The Size of Government
IS GOVERNMENT SPENDING TO HIGH?...
In 2015, the European Commission has noticed yet another year of progress on judiciary reforms. But a lot has yet to be done to improve its independence, not to mention efficiency. Legal proceedings are still lengthy, in spite of some progress. Prison conditions require improvement. On the other hand, in mid-2016, the laws on court experts, on notaries, on the internship in courts or prosecutors` offices and on bar exams were carried, as a continuation of the 2015`s package on the territorial and functional organization of the court system. At least in one very high level case, Montenegrin courts proved they might prosecute without hesitation – the corruption scandal and subsequent investigation and arrests in the coastal town Budva soon involved not just members of his family or clan
but former Mayor and former President of Serbia and Montenegro Svetozar Marović himself. Although some (still unclear) political, inner-DPS-party vendetta might be in the background, this arrest might become a strong anti-corruption deterrent.
Within the CEFTA area, Montenegro is the country with least corruption. Situation has improved during 2015/2016. It is ranked, together with Italy, Lesotho, Senegal and South Africa, as 61st on the list of 168 countries of the Transparency International`s Corruption Perception Index 2015. Its score rose from 42 to 44. Areas most affected by corruption are public procurement, political party financing, public sector employment and health care. There is still a lot of high level corruption, involving high ranking politicians and/or organized crime groups. Mayors of two cities, Bar and Budva, as well as the former President of Serbia and Montenegro, were arrested on corruption charges. Some of their accomplices have already been sentenced. Trading in influence is also common. The new
independent body, as suggested by the EU - the Agency for Prevention of Corruption - was established by the Parliament. It started work in January 2016. It will manage asset declarations by public officials, monitor conflicts of interest, protect whistle blowers and perform numerous other activities, including implementation of the laws on lobbying, monitoring it, issuing licenses for - and maintaining a register of - lobbyists.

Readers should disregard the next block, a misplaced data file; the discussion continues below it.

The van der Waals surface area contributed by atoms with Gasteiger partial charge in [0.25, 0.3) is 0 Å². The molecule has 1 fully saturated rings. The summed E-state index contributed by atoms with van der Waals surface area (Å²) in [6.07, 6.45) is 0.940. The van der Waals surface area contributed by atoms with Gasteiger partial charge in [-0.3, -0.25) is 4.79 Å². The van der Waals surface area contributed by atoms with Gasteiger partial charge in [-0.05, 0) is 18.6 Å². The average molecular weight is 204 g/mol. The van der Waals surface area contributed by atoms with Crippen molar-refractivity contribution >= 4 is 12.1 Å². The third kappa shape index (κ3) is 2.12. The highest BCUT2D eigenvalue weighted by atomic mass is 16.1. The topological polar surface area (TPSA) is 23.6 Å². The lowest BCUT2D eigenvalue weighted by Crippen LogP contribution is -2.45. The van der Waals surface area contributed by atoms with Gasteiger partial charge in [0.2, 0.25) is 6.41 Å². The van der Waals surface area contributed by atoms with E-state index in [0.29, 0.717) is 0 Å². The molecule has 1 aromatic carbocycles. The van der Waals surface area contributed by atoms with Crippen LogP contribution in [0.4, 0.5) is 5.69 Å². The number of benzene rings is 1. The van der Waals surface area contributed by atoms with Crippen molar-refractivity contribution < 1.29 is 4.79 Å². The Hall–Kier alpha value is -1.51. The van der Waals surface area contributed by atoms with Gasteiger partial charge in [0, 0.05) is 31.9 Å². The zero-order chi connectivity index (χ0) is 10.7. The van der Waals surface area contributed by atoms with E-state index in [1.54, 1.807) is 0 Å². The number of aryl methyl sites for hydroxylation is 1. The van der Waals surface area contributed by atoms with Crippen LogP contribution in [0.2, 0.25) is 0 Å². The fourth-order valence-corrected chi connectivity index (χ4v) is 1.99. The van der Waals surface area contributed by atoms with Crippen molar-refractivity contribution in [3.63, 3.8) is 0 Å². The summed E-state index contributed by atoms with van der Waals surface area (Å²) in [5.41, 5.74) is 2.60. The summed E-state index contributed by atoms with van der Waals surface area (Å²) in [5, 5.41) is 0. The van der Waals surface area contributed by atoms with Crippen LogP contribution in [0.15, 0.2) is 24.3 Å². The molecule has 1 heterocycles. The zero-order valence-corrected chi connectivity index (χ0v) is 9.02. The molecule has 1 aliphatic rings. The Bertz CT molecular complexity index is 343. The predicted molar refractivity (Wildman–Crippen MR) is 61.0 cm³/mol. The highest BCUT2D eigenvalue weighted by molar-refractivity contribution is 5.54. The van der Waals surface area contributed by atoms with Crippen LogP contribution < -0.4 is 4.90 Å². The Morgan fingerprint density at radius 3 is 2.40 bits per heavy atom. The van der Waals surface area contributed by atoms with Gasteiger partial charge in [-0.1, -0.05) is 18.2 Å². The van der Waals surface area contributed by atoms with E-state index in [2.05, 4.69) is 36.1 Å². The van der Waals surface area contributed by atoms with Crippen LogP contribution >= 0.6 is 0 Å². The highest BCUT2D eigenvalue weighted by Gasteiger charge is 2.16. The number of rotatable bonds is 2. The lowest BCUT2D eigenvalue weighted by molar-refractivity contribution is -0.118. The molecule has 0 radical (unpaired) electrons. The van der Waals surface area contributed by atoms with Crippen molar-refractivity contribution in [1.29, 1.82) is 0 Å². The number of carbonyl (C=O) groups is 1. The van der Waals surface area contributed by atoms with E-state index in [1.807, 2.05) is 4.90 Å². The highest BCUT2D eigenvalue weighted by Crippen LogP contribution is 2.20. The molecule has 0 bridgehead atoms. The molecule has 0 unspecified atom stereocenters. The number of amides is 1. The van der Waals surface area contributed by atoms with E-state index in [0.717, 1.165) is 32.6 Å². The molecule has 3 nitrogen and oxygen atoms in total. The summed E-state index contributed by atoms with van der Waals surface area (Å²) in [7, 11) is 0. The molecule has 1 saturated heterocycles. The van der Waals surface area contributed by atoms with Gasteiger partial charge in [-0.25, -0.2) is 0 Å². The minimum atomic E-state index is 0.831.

Divergent trends regarding human rights in Montenegro could be noted once again in 2015/2016. Some freedoms are still highly valued, such as academic, or religious (aside of the row between two Orthodox churches), or of ethnic minorities (although more has to be done for Romany), or of movement. The first verdict regarding the abduction and murder of a newspaper editor in 2004 became effective in late 2015, but the background is still unexplained. Some NGOs received compensation for mistreatment by the government. At the same time other NGOs or investigation journalists are further on intimidated. As Amnesty International claimed, police did use excessive force while suppressing the violent anti-government demonstrations in October 2015. On the other hand, open parade of other, also
anti-government organizations, themselves visibly organized and outfit as paramilitary, is ignored by authorities. Both US State Department and Freedom House noticed an improvement in fighting human trafficking in as far as more is done to support the victims, especially children. Women are still vastly under-represented in parliament and politics in general, and have to struggle their way hard into equal employment opportunities. After a number of bans or other disruptions in several towns, LGBT rally was peacefully held in the capital Podgorica in December 2015. Realistically, further steps in this area could include re-regulation of gender identity (e.g. of trans-gender persons) and individual rights to adopt children by LBGs.